Category Archives: Paintings

Benjamin West – The American Raphael

Benjamin West (1738-1820) was an American born painter who found great success in Europe. During his career he became known for elevating historical art practices in Britain. He also co-founded the Royal Academy and served as president following Sir Joshua Reynolds. In everything he did, West exuded confidence in himself and his abilities. As a result, his art was noticed by all.

Attention was given to Benjamin West long before he became known as “The American Raphael.” West was born in Pennsylvania in 1738, nearly thirty years prior to America claiming its independence from Great Britain. At a young age, he showed great artistic talent and an eagerness to learn how to produce great artwork. In fact, it was believed that West learned how to create paint by watching native Indians mix clay and bear grease together in pots.

After acknowledging his strengths, Benjamin West’s parents and the Quaker community in which they lived gave him permission to travel to Philadelphia and New York where he would study art. However, these emerging art hubs did not keep the skilled artist’s attention for long. In 1760, the painter went to study abroad in Italy on a trip sponsored by William Allen, the wealthiest man in Philadelphia at the time. Upon leaving Italy, West moved to England where he would grow into a great artist and teacher.

West did not spend much time in London before he painted Cymon and Iphigenia which exhibited in 1764 at Spring Gardens. Also, he was quickly commissioned to create portraits for Bishop of Bristol and Bishop of Worcester, as well as the Archbishop of York, Robert Hay Drummond. In 1766, he designed an altarpiece for a church in London, St. Stephen Walbrook. And he also painted Orestes and Pylades and The Continence of Scipio. His portrayal of classical subjects was very well received.

By 1970, Benjamin West was making a big splash among art enthusiasts including King George III with two paintings: The Oath of Hannibal and The Departure of Regulus. These depictions of ancient history proved that the American artist mastered “the style of history painting the French had perfected,” according to Loyd Grossman, a Fellow at the Society of Antiquaries.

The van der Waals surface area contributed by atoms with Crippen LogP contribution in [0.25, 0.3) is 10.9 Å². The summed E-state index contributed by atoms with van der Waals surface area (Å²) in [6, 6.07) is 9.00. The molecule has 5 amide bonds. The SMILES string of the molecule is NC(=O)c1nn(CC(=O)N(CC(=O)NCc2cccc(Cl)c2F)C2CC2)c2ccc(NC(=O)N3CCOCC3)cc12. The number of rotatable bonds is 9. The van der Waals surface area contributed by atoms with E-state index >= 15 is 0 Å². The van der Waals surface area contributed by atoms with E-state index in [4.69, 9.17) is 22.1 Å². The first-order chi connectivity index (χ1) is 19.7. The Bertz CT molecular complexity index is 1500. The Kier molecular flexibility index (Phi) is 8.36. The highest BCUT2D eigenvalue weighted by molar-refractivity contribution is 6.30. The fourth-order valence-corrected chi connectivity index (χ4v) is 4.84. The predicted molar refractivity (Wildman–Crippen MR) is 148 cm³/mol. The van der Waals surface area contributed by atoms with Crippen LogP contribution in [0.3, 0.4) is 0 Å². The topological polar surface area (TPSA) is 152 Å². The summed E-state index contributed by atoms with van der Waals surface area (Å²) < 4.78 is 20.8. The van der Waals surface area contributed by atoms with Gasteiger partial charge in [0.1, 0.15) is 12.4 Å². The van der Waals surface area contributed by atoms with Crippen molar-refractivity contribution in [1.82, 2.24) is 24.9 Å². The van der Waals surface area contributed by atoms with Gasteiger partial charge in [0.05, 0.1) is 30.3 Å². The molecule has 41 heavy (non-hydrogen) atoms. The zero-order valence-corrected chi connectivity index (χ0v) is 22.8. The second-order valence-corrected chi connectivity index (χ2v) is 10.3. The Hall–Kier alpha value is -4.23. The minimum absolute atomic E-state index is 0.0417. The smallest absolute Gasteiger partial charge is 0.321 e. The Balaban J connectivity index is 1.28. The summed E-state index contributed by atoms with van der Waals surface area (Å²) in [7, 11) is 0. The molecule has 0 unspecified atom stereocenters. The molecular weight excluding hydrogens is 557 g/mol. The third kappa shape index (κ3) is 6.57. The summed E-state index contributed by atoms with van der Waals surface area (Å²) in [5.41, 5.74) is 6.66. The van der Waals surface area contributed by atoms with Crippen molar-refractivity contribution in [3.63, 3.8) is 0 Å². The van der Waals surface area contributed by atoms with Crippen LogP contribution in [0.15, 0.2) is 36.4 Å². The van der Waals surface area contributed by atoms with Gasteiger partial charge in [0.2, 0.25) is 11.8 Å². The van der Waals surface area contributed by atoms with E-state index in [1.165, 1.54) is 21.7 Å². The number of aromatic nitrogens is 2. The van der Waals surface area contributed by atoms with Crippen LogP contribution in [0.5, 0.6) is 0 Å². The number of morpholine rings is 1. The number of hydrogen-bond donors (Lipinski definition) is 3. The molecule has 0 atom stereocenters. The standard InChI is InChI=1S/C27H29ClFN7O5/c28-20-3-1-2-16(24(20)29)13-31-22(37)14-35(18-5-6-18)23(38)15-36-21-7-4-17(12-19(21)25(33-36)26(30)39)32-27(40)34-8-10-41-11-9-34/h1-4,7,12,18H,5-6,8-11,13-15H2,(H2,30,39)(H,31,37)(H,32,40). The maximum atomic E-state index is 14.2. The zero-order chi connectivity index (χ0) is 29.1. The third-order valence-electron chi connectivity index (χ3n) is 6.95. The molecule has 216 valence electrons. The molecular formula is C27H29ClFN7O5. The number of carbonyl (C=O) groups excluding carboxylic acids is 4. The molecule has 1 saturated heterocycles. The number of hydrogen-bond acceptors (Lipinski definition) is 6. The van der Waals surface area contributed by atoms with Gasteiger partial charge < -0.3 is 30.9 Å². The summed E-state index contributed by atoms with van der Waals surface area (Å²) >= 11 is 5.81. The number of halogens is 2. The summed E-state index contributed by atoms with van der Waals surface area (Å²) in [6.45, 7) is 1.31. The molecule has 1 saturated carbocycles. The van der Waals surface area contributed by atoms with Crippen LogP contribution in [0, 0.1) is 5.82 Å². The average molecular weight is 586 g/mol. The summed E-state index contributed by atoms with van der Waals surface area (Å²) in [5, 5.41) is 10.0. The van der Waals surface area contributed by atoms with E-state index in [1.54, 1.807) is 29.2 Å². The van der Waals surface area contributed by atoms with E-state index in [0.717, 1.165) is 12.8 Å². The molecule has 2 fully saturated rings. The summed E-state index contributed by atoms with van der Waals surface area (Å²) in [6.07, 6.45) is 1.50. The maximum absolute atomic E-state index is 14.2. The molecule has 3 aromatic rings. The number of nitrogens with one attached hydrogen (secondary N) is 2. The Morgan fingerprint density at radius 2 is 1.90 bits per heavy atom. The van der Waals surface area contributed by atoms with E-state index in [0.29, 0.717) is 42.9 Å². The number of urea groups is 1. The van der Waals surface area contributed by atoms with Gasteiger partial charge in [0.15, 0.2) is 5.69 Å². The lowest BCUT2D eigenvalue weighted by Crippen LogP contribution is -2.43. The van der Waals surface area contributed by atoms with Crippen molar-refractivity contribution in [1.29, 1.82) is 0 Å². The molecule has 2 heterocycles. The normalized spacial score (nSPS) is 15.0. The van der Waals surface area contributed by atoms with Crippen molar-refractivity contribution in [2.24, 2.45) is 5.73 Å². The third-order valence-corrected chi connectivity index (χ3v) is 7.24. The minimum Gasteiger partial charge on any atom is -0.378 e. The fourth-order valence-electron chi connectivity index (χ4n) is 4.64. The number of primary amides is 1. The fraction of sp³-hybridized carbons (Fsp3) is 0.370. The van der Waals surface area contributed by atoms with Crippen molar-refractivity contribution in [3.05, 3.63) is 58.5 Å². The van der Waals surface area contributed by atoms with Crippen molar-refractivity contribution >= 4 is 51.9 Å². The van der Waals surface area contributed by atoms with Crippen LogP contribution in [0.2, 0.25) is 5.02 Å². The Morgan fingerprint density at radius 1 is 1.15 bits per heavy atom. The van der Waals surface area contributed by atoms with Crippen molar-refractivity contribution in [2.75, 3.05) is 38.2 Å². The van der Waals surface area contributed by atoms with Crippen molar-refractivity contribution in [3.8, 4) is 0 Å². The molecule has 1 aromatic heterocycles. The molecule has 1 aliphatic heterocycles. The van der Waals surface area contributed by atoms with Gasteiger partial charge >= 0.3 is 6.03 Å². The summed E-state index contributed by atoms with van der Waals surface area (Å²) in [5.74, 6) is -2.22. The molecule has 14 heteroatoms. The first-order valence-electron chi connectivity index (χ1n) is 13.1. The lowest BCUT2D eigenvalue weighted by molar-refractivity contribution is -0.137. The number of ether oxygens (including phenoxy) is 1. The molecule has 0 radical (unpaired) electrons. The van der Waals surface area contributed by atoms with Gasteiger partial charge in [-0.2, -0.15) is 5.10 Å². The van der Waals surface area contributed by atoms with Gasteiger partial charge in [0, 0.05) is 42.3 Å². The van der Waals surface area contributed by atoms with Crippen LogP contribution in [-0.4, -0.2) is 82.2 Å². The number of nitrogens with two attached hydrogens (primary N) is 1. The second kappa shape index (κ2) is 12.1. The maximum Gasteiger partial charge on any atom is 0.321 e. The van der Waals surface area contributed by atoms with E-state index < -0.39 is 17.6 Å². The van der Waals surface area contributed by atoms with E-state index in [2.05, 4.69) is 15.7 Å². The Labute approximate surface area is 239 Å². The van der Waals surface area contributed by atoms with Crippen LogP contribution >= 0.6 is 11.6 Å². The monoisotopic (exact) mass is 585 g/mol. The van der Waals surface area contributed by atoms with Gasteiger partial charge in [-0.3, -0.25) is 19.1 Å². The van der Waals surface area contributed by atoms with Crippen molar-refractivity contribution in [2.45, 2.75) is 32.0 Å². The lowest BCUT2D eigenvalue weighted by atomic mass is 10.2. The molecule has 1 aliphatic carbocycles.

Then, in 1771, Benjamin West showcased The Death of General Wolfe at the Royal Academy. West could not have known the painting would become one of the greatest art achievements in the 18th century. West’s refined approach to historical art did not show subjects in Greek and Roman dress, nor did he show them in shabby clothing. All subjects were glorified in West’s paintings; they were made to look pristine. According to Senior Curator at the Royal Academy, Helen Valentine, this was the “grand style” Benjamin West used and taught. He applied his grand style often, making the scenes he painted appear idyllic. He used the style as a tool for inspiration and created high art by deliberately perfecting nature which he felt would elevate himself and society.

The following year, West was paid an annual salary of 1,000 pounds to serve as the historical painter to King George III. Sometime later, after the death of Sir Joshua Reynolds, West was royally appointed to the role of president of the Royal Academy. West only took one year off from the Royal Academy between entering office in 1792 and his death in 1820.

In that time, and throughout his career, West influenced many artists in Britain and America. As he painted, he taught others the intricacies of his style and elevated the practice of painting historical art. Looking beyond his influence, one truth remained constant: Benjamin West was Britain’s “American Raphael.” To this day his art is showcased and his talent is noticed.

However, this post is meant to recognize his artist style and some major pieces. For those who want to read more of West ‘s story, visit this link: http://www.segmation.com/products_pc_patternset_contents.asp?set=BWT . Also, Segmation is proud to offer 27 digital West patterns. By downloading these paint by numbers masterpieces, you can emulate one of the most fascinating artists who ever lived.